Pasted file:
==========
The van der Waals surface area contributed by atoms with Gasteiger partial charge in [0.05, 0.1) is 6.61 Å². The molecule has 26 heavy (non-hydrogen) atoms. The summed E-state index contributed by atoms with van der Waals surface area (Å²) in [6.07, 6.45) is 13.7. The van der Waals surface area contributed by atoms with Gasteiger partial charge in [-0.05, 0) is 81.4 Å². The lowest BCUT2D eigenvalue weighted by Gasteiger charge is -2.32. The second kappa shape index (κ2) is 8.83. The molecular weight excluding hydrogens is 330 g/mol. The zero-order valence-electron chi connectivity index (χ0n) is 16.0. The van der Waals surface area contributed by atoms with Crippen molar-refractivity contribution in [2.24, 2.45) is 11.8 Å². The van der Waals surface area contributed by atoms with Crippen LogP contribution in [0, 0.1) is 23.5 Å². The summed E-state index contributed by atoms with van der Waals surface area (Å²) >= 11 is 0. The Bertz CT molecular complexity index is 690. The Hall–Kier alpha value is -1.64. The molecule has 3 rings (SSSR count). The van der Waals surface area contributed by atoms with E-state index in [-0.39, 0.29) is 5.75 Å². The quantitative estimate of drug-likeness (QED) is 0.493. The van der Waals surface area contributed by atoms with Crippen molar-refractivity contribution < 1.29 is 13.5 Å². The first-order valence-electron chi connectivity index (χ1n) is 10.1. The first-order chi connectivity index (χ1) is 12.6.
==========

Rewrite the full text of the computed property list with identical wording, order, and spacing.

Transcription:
The van der Waals surface area contributed by atoms with Gasteiger partial charge in [0.05, 0.1) is 6.61 Å². The molecule has 26 heavy (non-hydrogen) atoms. The summed E-state index contributed by atoms with van der Waals surface area (Å²) in [6.07, 6.45) is 13.7. The van der Waals surface area contributed by atoms with Gasteiger partial charge in [-0.05, 0) is 81.4 Å². The lowest BCUT2D eigenvalue weighted by Gasteiger charge is -2.32. The second kappa shape index (κ2) is 8.83. The molecular weight excluding hydrogens is 330 g/mol. The zero-order valence-electron chi connectivity index (χ0n) is 16.0. The van der Waals surface area contributed by atoms with Crippen molar-refractivity contribution in [2.24, 2.45) is 11.8 Å². The van der Waals surface area contributed by atoms with Crippen LogP contribution in [0, 0.1) is 23.5 Å². The summed E-state index contributed by atoms with van der Waals surface area (Å²) >= 11 is 0. The Bertz CT molecular complexity index is 690. The Hall–Kier alpha value is -1.64. The molecule has 3 rings (SSSR count). The van der Waals surface area contributed by atoms with E-state index in [-0.39, 0.29) is 5.75 Å². The quantitative estimate of drug-likeness (QED) is 0.493. The van der Waals surface area contributed by atoms with Crippen molar-refractivity contribution < 1.29 is 13.5 Å². The first-order valence-electron chi connectivity index (χ1n) is 10.1. The first-order chi connectivity index (χ1) is 12.6.